The outermost layer of the skin is composed of oils and wax that protect us from germs and toxins while trapping and holding moisture in the skin.

This natural barrier is broken down every time we apply soap and suds up our hands. That soap gets rid of unwanted germs, grime, and debris, but it also breaks down the natural oils and strips them away.

If you’re not careful to address these issues after washing, your hands will soon become dry, red, cracked, and painful. If you already have a preexisting skin condition like eczema or psoriasis, your symptoms may be worse.

Handwashing and Drying Hands Tips to Avoid Germs and Keep Hands Soft

We need to regularly wash and dry our hands to keep ourselves healthy, but we also want to avoid dry, chapped hands.

To do that, follow these tips:

1. Use a gentle cleanser.

You may not always have access to your own cleanser, but as often as you can, choose a cream-based brand that is made without fragrances, harsh chemicals, and sulfates. These will irritate the skin further and make it more difficult to maintain soft, smooth hands. Look for one with gentle detergents and moisturizing ingredients.

2. Wash with warm, not hot water.

Hot water is a lot better at stripping away oil than warm or lukewarm water, and all of them work equally well at killing germs. So dial the temperature down.

3. Wash for at least 20 seconds.

Soap and water need time to eradicate any germs, so take a deep breath and relax. Most of us hurry through washing our hands, but that can leave more germs behind than you may expect.

4. Pat dry with a towel.

Sometimes you won’t have access to a towel, but whenever you can, choose the towel over the air dryer. In some cases, you could take napkins with you into the restroom and use those to dry your hands.

Then pat—don’t rub—dry. This helps to avoid disrupting that outer barrier further, and also leaves a little water on your skin, which is best for the next step.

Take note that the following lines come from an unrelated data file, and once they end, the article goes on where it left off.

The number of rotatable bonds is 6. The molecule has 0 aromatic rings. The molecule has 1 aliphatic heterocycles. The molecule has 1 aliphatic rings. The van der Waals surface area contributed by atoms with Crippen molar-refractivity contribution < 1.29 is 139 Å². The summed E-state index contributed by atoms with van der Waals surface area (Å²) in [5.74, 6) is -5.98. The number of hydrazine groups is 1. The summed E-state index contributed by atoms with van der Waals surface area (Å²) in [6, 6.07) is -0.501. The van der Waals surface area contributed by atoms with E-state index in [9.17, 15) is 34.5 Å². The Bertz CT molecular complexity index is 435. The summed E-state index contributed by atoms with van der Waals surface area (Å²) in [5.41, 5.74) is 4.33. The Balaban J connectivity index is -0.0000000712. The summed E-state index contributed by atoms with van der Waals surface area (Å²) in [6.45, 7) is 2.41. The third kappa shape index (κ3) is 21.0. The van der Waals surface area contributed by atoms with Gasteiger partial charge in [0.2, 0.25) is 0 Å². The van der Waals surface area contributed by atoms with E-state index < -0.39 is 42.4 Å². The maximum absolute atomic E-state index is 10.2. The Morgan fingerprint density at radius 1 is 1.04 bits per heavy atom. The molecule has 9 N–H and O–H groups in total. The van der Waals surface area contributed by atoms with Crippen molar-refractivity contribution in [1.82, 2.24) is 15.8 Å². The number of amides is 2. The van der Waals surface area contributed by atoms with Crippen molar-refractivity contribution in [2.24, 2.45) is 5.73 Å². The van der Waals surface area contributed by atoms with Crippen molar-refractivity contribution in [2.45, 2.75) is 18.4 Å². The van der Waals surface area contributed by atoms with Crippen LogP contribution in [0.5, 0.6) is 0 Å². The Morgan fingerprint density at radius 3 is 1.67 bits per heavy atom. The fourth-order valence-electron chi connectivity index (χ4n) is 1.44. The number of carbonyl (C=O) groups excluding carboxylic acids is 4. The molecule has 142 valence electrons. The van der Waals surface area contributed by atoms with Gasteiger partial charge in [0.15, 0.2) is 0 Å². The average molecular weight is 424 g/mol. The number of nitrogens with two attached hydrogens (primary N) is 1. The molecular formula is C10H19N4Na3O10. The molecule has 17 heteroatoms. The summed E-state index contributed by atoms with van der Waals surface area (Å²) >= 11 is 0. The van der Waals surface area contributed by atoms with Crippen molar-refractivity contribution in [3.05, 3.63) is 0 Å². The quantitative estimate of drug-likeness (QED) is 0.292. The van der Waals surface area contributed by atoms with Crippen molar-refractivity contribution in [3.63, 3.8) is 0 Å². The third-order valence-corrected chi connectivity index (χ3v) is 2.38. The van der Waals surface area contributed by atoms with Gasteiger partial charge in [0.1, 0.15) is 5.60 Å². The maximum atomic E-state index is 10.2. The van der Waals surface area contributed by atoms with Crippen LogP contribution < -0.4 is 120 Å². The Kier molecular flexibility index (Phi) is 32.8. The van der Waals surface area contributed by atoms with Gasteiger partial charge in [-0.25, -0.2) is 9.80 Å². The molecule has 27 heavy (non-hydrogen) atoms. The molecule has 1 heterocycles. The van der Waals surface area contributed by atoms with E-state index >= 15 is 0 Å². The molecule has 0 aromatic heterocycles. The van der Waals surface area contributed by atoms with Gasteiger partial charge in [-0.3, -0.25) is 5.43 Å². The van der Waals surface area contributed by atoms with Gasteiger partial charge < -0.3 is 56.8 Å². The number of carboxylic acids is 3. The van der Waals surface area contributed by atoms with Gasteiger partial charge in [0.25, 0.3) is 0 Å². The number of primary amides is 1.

5. Apply a moisturizer immediately.

This is the step most people miss when washing their hands. That’s why we recommend you take our travel-size Calming Moisture or Body Repair Lotion with you wherever you go. Apply it right after you dry your hands.

This will help that outer layer recover the moisture it just lost, and will also add a layer of protection to your skin. It is the best way to avoid chapped, cracked skin. Apply, apply, apply!

Whatever moisturizer you use, avoid those with petrolatum, fragrances, alcohols, and other harsh ingredients. These will not provide adequate moisture.

If you have no way to wash your hands and you want to use a hand sanitizer, apply your moisturizer immediately after the sanitizer dries. The Centers for Disease Control and Prevention (CDC) recommends using a hand sanitizer that contains at least 60 percent alcohol to kill germs, and alcohol is very drying.

6. Use a moisturizing balm overnight.

Particularly during cold and flu season when you’re washing your hands more often, it helps to apply a deeply moisturizing balm overnight.

We suggest our Restorative Skin Balm. It helps to trap moisture while promoting healing and softening dry, rough skin. After washing and patting dry, apply it all over your hands, then don’t get your hands wet again until the next morning. For more moisturization, wear a soft pair of cotton gloves or even socks to bed to seal in the moisture.

7. Use a humidifier overnight.

If you live in a dry climate, a humidifier is a good thing to have in your bedroom. It will moisturize the air overnight while you sleep, which will keep your hands from drying out. This is good for the skin on your face as well!

Have you heard that drying hands with a warm-air dryer can spread germs?